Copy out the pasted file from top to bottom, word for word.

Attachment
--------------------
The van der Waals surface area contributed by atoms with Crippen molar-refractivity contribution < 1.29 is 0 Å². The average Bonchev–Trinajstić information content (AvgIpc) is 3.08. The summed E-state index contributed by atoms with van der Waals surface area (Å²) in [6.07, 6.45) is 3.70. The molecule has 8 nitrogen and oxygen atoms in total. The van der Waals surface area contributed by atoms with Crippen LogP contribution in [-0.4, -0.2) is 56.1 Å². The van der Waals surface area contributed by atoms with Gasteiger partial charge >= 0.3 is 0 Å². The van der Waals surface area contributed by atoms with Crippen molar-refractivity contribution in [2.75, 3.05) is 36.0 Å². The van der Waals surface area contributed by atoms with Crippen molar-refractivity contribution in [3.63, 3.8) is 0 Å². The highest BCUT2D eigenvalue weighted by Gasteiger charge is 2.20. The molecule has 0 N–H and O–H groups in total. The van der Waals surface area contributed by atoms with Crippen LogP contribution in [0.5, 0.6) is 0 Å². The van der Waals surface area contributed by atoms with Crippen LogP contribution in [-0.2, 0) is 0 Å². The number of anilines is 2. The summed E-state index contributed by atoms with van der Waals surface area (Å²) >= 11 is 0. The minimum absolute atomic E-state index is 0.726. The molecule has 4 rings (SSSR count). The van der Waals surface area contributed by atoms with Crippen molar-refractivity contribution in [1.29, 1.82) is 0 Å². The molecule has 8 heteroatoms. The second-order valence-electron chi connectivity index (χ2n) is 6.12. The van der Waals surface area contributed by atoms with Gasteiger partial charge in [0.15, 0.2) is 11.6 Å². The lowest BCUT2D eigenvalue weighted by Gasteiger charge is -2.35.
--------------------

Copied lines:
The van der Waals surface area contributed by atoms with Crippen molar-refractivity contribution < 1.29 is 0 Å². The average Bonchev–Trinajstić information content (AvgIpc) is 3.08. The summed E-state index contributed by atoms with van der Waals surface area (Å²) in [6.07, 6.45) is 3.70. The molecule has 8 nitrogen and oxygen atoms in total. The van der Waals surface area contributed by atoms with Crippen LogP contribution in [-0.4, -0.2) is 56.1 Å². The van der Waals surface area contributed by atoms with Gasteiger partial charge >= 0.3 is 0 Å². The van der Waals surface area contributed by atoms with Crippen molar-refractivity contribution in [2.75, 3.05) is 36.0 Å². The van der Waals surface area contributed by atoms with Crippen molar-refractivity contribution in [3.63, 3.8) is 0 Å². The highest BCUT2D eigenvalue weighted by Gasteiger charge is 2.20. The molecule has 0 N–H and O–H groups in total. The van der Waals surface area contributed by atoms with Crippen LogP contribution in [0.5, 0.6) is 0 Å². The van der Waals surface area contributed by atoms with Crippen LogP contribution in [-0.2, 0) is 0 Å². The number of anilines is 2. The summed E-state index contributed by atoms with van der Waals surface area (Å²) >= 11 is 0. The minimum absolute atomic E-state index is 0.726. The molecule has 4 rings (SSSR count). The van der Waals surface area contributed by atoms with Crippen molar-refractivity contribution in [1.29, 1.82) is 0 Å². The molecule has 8 heteroatoms. The second-order valence-electron chi connectivity index (χ2n) is 6.12. The van der Waals surface area contributed by atoms with Gasteiger partial charge in [0.15, 0.2) is 11.6 Å². The lowest BCUT2D eigenvalue weighted by Gasteiger charge is -2.35.